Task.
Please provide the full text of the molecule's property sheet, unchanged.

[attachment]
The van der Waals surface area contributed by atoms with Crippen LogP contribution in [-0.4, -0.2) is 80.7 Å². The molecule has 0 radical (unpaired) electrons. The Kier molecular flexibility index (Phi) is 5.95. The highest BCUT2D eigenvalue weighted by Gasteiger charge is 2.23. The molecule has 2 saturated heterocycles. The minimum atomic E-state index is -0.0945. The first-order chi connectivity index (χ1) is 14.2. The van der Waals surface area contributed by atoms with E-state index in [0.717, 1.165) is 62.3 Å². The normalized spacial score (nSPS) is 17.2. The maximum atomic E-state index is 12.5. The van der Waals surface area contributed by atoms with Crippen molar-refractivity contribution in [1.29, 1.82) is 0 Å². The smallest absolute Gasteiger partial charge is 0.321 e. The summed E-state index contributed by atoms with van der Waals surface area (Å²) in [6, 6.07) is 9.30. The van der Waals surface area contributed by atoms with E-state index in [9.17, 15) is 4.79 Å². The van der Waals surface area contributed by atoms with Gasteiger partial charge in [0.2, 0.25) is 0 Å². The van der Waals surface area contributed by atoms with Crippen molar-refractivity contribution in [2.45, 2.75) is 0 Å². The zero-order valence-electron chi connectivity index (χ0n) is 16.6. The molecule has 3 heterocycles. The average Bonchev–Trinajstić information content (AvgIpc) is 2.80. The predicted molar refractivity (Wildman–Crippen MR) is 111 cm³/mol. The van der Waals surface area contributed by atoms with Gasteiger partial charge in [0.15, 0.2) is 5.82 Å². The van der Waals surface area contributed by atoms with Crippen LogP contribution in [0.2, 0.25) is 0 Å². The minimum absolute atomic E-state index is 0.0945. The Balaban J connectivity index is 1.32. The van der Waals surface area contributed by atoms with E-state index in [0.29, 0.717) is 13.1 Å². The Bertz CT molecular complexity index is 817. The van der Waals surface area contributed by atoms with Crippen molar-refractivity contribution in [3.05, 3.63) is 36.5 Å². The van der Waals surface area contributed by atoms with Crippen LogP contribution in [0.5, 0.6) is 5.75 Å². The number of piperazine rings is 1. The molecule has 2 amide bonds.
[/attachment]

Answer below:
The van der Waals surface area contributed by atoms with Crippen LogP contribution in [-0.4, -0.2) is 80.7 Å². The molecule has 0 radical (unpaired) electrons. The Kier molecular flexibility index (Phi) is 5.95. The highest BCUT2D eigenvalue weighted by Gasteiger charge is 2.23. The molecule has 2 saturated heterocycles. The minimum atomic E-state index is -0.0945. The first-order chi connectivity index (χ1) is 14.2. The van der Waals surface area contributed by atoms with E-state index in [0.717, 1.165) is 62.3 Å². The normalized spacial score (nSPS) is 17.2. The maximum atomic E-state index is 12.5. The van der Waals surface area contributed by atoms with Crippen molar-refractivity contribution in [1.29, 1.82) is 0 Å². The smallest absolute Gasteiger partial charge is 0.321 e. The summed E-state index contributed by atoms with van der Waals surface area (Å²) in [6, 6.07) is 9.30. The van der Waals surface area contributed by atoms with E-state index in [9.17, 15) is 4.79 Å². The van der Waals surface area contributed by atoms with Gasteiger partial charge in [0.2, 0.25) is 0 Å². The van der Waals surface area contributed by atoms with Crippen molar-refractivity contribution in [2.45, 2.75) is 0 Å². The zero-order valence-electron chi connectivity index (χ0n) is 16.6. The molecule has 3 heterocycles. The average Bonchev–Trinajstić information content (AvgIpc) is 2.80. The predicted molar refractivity (Wildman–Crippen MR) is 111 cm³/mol. The van der Waals surface area contributed by atoms with Gasteiger partial charge in [0.15, 0.2) is 5.82 Å². The van der Waals surface area contributed by atoms with Crippen LogP contribution in [0.2, 0.25) is 0 Å². The minimum absolute atomic E-state index is 0.0945. The Balaban J connectivity index is 1.32. The van der Waals surface area contributed by atoms with E-state index in [0.29, 0.717) is 13.1 Å². The Bertz CT molecular complexity index is 817. The van der Waals surface area contributed by atoms with Crippen molar-refractivity contribution in [3.05, 3.63) is 36.5 Å². The van der Waals surface area contributed by atoms with Crippen LogP contribution in [0.5, 0.6) is 5.75 Å². The number of piperazine rings is 1. The molecule has 2 amide bonds.